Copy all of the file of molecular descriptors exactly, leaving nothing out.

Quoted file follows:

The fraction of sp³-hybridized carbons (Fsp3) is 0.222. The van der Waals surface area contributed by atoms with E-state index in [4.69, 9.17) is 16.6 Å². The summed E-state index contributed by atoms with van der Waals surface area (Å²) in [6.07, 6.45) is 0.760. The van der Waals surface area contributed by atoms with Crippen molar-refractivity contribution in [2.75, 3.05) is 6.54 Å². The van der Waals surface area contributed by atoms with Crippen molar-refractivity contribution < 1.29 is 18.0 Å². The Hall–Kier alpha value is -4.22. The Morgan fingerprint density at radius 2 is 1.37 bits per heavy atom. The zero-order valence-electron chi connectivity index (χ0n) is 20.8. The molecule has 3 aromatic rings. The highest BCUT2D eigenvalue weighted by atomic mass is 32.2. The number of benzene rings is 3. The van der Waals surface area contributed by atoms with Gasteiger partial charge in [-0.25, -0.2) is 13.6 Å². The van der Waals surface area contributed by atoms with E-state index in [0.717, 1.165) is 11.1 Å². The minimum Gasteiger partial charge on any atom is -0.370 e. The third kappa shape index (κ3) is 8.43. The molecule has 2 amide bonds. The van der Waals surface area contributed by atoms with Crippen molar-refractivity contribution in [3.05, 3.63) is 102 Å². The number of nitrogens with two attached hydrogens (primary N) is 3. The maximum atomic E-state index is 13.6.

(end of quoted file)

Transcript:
The fraction of sp³-hybridized carbons (Fsp3) is 0.222. The van der Waals surface area contributed by atoms with E-state index in [4.69, 9.17) is 16.6 Å². The summed E-state index contributed by atoms with van der Waals surface area (Å²) in [6.07, 6.45) is 0.760. The van der Waals surface area contributed by atoms with Crippen molar-refractivity contribution in [2.75, 3.05) is 6.54 Å². The van der Waals surface area contributed by atoms with Crippen molar-refractivity contribution < 1.29 is 18.0 Å². The Hall–Kier alpha value is -4.22. The Morgan fingerprint density at radius 2 is 1.37 bits per heavy atom. The zero-order valence-electron chi connectivity index (χ0n) is 20.8. The molecule has 3 aromatic rings. The highest BCUT2D eigenvalue weighted by atomic mass is 32.2. The number of benzene rings is 3. The van der Waals surface area contributed by atoms with Gasteiger partial charge in [-0.25, -0.2) is 13.6 Å². The van der Waals surface area contributed by atoms with E-state index in [0.717, 1.165) is 11.1 Å². The minimum Gasteiger partial charge on any atom is -0.370 e. The third kappa shape index (κ3) is 8.43. The molecule has 2 amide bonds. The van der Waals surface area contributed by atoms with Crippen molar-refractivity contribution in [3.05, 3.63) is 102 Å². The number of nitrogens with two attached hydrogens (primary N) is 3. The maximum atomic E-state index is 13.6.